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Judge's View: Jury selection really is random

A friend of mine recently received a jury summons in the mail, his third in the past several years. Mostly in jest (I think), he accused the selection process of being somewhat less than random. I have had similar comments from jurors in my trials, as there are almost always at least a couple people who previously served.

Rest assured, the process is random and is required to be by our court rules. Our sources for potential jurors in state courts are voter-registration lists and driver's licenses as well as state identification cards issued to non-drivers. From that pool of people, names are randomly selected by a computer program, and the summonses are automatically generated to be mailed out to the lucky winners. Judges or court staff do not have the ability to hand-pick prospective jurors.

The summons also serves as a questionnaire regarding basic qualifications and demographic information so we can track whether our jury pools are a representative sample of the community.

To be qualified in state court, a juror must be a U.S. citizen, at least 18 years of age, a resident of the county issuing the summons, able to communicate in English, and physically and mentally capable of serving. Anyone with a prior felony conviction must have had their civil rights restored to be eligible to serve. People over 70 can opt out of serving if they choose, and judges are automatically disqualified.

Also, relevant to my friend, anyone who served as a state or federal juror in the last four years also is disqualified.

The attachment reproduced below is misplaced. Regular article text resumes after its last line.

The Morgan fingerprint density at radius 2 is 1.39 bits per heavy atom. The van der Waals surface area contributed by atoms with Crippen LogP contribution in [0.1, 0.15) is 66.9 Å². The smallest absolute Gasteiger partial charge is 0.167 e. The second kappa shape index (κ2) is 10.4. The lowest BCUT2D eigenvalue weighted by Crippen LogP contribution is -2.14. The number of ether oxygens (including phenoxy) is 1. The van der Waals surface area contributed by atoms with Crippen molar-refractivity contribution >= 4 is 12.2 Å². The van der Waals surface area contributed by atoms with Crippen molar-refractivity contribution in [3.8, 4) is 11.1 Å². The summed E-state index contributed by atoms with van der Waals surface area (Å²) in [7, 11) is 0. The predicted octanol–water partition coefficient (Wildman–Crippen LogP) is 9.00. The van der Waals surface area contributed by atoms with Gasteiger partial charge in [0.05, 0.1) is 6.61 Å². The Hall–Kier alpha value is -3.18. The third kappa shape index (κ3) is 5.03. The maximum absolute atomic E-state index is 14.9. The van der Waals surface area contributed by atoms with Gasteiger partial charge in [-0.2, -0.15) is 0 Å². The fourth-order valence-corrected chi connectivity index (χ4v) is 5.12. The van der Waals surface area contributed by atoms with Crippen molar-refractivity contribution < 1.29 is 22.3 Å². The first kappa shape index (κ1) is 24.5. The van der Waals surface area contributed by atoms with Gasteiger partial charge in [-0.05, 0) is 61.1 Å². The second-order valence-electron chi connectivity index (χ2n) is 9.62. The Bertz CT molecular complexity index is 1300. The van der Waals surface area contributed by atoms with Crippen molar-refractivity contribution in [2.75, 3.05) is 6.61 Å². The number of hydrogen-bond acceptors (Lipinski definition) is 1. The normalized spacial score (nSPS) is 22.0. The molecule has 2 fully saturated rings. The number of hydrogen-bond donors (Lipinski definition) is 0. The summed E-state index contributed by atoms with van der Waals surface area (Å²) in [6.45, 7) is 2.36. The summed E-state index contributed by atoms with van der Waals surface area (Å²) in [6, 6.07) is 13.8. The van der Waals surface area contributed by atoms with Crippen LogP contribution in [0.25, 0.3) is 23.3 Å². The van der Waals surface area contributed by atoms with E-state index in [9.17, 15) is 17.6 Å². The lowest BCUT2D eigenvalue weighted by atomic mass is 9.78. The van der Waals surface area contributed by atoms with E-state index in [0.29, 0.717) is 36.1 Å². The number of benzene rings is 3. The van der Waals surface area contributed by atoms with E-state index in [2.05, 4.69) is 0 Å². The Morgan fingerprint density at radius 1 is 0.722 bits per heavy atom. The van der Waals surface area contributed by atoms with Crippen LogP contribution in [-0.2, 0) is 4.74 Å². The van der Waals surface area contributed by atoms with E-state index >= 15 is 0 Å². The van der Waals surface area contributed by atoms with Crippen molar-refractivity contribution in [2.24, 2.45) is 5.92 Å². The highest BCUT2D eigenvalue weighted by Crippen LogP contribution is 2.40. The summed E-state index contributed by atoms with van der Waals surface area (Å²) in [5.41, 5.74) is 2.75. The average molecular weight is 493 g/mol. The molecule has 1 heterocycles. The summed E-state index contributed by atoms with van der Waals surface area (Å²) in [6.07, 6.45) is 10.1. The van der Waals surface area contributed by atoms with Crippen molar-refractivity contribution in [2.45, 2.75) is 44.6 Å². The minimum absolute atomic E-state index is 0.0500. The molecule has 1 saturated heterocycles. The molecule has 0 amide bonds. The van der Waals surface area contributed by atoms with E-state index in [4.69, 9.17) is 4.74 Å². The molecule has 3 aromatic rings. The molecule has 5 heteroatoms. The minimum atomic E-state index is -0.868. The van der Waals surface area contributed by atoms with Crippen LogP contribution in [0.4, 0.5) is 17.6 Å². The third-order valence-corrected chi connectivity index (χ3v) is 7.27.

No one may be excluded from jury service on the basis of race, color, creed, religion, sex, national origin, marital status, disability, occupation, sexual orientation or economic status. Eligible persons may be deferred or excused for medical reasons or hardship, although they might need to provide some verification. Members and employees of the Legislature are excused from jury service while the Legislature is in session. Candidates for elected office are deferred from service until after the election. Court staff keep a record of the reason for any juror excused or deferred.

The term of jury service in larger counties is limited to two weeks. Smaller counties (with populations less than 100,000) can have service periods of several months, but those jurors who serve on a trial are excused for the remainder of that period. Grand juries also typically have longer periods of service.

Finally, the courts are required to "achieve optimum use with minimum inconvenience to jurors." In other words, we try not to call you down to the courthouse unless we really need you and only call in the number of jurors we should need for the type of case. Even so, sometimes cases settle at the last minute and we have to send jurors home. That is something we track carefully and discuss at our periodic judges' meetings; we want to avoid wasting people's time.

We all know most people are not exactly thrilled to receive that summons in the mail, but we try to ensure the selection process is fair. And, like I told my friend, if he's really that lucky, he probably should buy a lottery ticket.

Judge Harris is a judge in the Sixth Judicial District, working out of the St. Louis County Courthouse in Duluth. He was born in Two Harbors. He and his wife Barbara now live in Hermantown with their four children.

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